Eh, I guess I just don't see much difference between UNC, NC State, Ga. Tech and Miami (who I know doesn't fill up an NFL stadium) and UCLA, Oregon, Oregon St., etc. The west coast likes their football alright, but from everything I've heard, it's not nearly as passionate out there as Big 12, Big 10 and SEC country. To me, that says they'll face the same struggles as the ACC.
I get the bush league argument. I would still be hesitant about trying to fill an NFL stadium every year. maybe the best bet is to convince Las Vegas to upgrade the facility to say 55K, and assure them a 10 year contract as Pac 12 host.
Who needs Las Vegas when you have Indianapolis baby!
Las Vegas is a terrible, terrible idea.
Hey, let's throw a bunch of 18-21 year old kids into essentially the most sin-filled place on Earth for an entire weekend, where people drink booze freely on the streets, prostitution is entirely legal, and millions of blackjack tables and slot machines are in walking distance.
We may see the first ever double forefeit when neither the players nor coaches show up for the game.
And let's not forget, let's not forget the cheerleaders.
Correct me if I'm wrong, but I'm pretty sure that prostitution is legal in Nevada, but illegal in Las Vegas and they would have to travel out of the city for it.
Will someone please think of the children!
You should probably look up stuff before you spout it off as fact. Prostitution is, in fact, not legal in Las Vegas. Outside the city limits yes but not in Las Vegas. Booze is not drunk openly either. We have the open liquor laws as anywhere else. I think it's ok on the strip in some areas but don't quote me.
From recolection, even the strip technically has an open container ban but it is generally not enforced for two reasons, one, only the sidewalk on the road is public property, and there isn't much to be gained by arresting your tax base.
Where are these players going? Into neighborhoods? Downtown? No. They'll head to The Strip.
I simply forgot prostitution is legal in Las Vegas namely because of those creepy dudes who slap flyers with naked women and phone numbers at you when you walk down The Strip. Honest mistake.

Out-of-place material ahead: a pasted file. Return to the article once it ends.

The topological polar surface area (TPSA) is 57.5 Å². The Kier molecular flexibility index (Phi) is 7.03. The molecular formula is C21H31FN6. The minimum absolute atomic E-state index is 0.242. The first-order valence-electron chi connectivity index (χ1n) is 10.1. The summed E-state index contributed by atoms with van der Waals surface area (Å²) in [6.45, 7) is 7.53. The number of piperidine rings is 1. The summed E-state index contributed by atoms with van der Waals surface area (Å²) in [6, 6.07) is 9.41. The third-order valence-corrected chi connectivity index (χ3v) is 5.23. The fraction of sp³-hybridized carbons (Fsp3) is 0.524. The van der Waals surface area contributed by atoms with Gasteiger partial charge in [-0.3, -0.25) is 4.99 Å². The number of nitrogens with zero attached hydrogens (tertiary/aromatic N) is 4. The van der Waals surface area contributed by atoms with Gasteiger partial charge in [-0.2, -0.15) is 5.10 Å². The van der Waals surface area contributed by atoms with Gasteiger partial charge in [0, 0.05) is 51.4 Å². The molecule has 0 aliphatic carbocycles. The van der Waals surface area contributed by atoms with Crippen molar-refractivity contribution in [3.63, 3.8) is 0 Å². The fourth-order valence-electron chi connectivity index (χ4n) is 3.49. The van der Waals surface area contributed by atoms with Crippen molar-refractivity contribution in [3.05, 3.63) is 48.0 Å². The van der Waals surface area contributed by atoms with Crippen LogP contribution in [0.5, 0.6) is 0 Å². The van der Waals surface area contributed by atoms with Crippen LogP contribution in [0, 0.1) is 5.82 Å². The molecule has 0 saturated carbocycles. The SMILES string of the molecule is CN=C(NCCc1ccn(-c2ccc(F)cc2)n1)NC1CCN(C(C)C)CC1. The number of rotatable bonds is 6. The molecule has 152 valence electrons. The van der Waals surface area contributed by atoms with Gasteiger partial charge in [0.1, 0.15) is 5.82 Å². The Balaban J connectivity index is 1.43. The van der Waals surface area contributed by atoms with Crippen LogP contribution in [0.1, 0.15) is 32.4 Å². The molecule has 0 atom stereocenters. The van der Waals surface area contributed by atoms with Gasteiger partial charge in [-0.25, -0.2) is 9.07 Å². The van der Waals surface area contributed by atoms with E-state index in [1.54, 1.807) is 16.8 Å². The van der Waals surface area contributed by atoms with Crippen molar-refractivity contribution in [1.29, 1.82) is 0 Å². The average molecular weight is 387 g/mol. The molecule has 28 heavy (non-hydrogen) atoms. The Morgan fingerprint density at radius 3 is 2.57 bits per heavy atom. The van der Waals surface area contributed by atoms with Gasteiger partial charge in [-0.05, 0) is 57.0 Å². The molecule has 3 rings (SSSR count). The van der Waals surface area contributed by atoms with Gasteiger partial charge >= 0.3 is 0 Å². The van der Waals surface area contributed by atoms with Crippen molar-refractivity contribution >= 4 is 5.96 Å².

Second, I've walked down The Strip or sat outside a 7-11 obviously drinking beer, liquor, whatever.
I'm really not trying to come off like an ass here (and probably failing) but that first line is just so condescending namely because you ignored the entire point of my post and instead focused on the particulars.
I'm not some crazy uptight guy worried about 20 year old kids drinking and gambling because I did all that same stuff when I was 20. It just seems like a poor idea specifically because I did all that same stuff when I was 20.
Yeah sorry man. I'm from Las Vegas and sort of have this big brother mentality towards it. You know, the "it may be a gimmicky, downtrodden city (now) but its my gimmicky, downtrodden city" mentality. No coffee + headache = surly mustache.
I'd be hell yes to Vegas. And while 40k sounds small for a football conference championship, you could artificially inflate demand by having it at a limited venue avoiding the ACC's problems when two "undesirable" teams play... plus, most of your revenue from the game is going to come from TV (as opposed to most bowl games where the local organizers get a significant amoutn of revenue from ticket sales), so I would think it a benefit to play the game in a packed stadium with noise as opposed to having to hide shots of 10k unsold seats.
Additionally, you know there'd be a hell of a lot more people going to Vegas for the game who don't have tickets (let's get ready to GAMMMMBBBLLLEEEE) than if it was at Seattle or San Fran or Tempe.. perhaps some extra juice could be squeezed for the conference by working out deals with the hotels in Vegas??? From Vegas's point of view, you'd be looking at getting a major draw during a relatively non-descript weekend between Thanksgiving and Christmas where it's highly likely one of the two teams will be a big money alumni base from either Los Angeles or San Fran/Oakland/Sillicon Valley. Unless you knew you were going to sell out the Rose Bowl or the Coliseum every year at $100/pop, I think attendance capacity is way overblown.